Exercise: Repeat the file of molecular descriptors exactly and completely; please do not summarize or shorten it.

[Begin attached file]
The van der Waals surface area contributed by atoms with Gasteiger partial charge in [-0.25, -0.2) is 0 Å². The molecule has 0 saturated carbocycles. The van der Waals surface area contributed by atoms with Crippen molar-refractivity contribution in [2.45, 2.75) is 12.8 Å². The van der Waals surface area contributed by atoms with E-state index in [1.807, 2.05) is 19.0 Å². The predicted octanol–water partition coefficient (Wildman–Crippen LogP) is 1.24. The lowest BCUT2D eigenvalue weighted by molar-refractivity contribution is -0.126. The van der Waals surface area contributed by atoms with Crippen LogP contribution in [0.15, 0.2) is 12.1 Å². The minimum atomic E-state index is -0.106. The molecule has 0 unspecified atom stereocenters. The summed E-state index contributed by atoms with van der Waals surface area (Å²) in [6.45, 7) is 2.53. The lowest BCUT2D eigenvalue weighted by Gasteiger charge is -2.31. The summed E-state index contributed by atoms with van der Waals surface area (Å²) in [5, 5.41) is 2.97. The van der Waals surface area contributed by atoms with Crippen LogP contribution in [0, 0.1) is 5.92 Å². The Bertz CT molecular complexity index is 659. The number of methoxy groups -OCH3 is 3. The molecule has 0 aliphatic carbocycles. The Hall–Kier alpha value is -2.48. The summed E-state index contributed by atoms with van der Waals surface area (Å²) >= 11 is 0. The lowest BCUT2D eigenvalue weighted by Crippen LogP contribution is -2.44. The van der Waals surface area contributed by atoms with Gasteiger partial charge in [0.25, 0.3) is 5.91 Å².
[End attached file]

The van der Waals surface area contributed by atoms with Gasteiger partial charge in [-0.25, -0.2) is 0 Å². The molecule has 0 saturated carbocycles. The van der Waals surface area contributed by atoms with Crippen molar-refractivity contribution in [2.45, 2.75) is 12.8 Å². The van der Waals surface area contributed by atoms with E-state index in [1.807, 2.05) is 19.0 Å². The predicted octanol–water partition coefficient (Wildman–Crippen LogP) is 1.24. The lowest BCUT2D eigenvalue weighted by molar-refractivity contribution is -0.126. The van der Waals surface area contributed by atoms with Crippen LogP contribution in [0.15, 0.2) is 12.1 Å². The minimum atomic E-state index is -0.106. The molecule has 0 unspecified atom stereocenters. The summed E-state index contributed by atoms with van der Waals surface area (Å²) in [6.45, 7) is 2.53. The lowest BCUT2D eigenvalue weighted by Gasteiger charge is -2.31. The summed E-state index contributed by atoms with van der Waals surface area (Å²) in [5, 5.41) is 2.97. The van der Waals surface area contributed by atoms with Crippen LogP contribution in [0, 0.1) is 5.92 Å². The Bertz CT molecular complexity index is 659. The number of methoxy groups -OCH3 is 3. The molecule has 0 aliphatic carbocycles. The Hall–Kier alpha value is -2.48. The summed E-state index contributed by atoms with van der Waals surface area (Å²) >= 11 is 0. The lowest BCUT2D eigenvalue weighted by Crippen LogP contribution is -2.44. The van der Waals surface area contributed by atoms with Gasteiger partial charge in [0.25, 0.3) is 5.91 Å².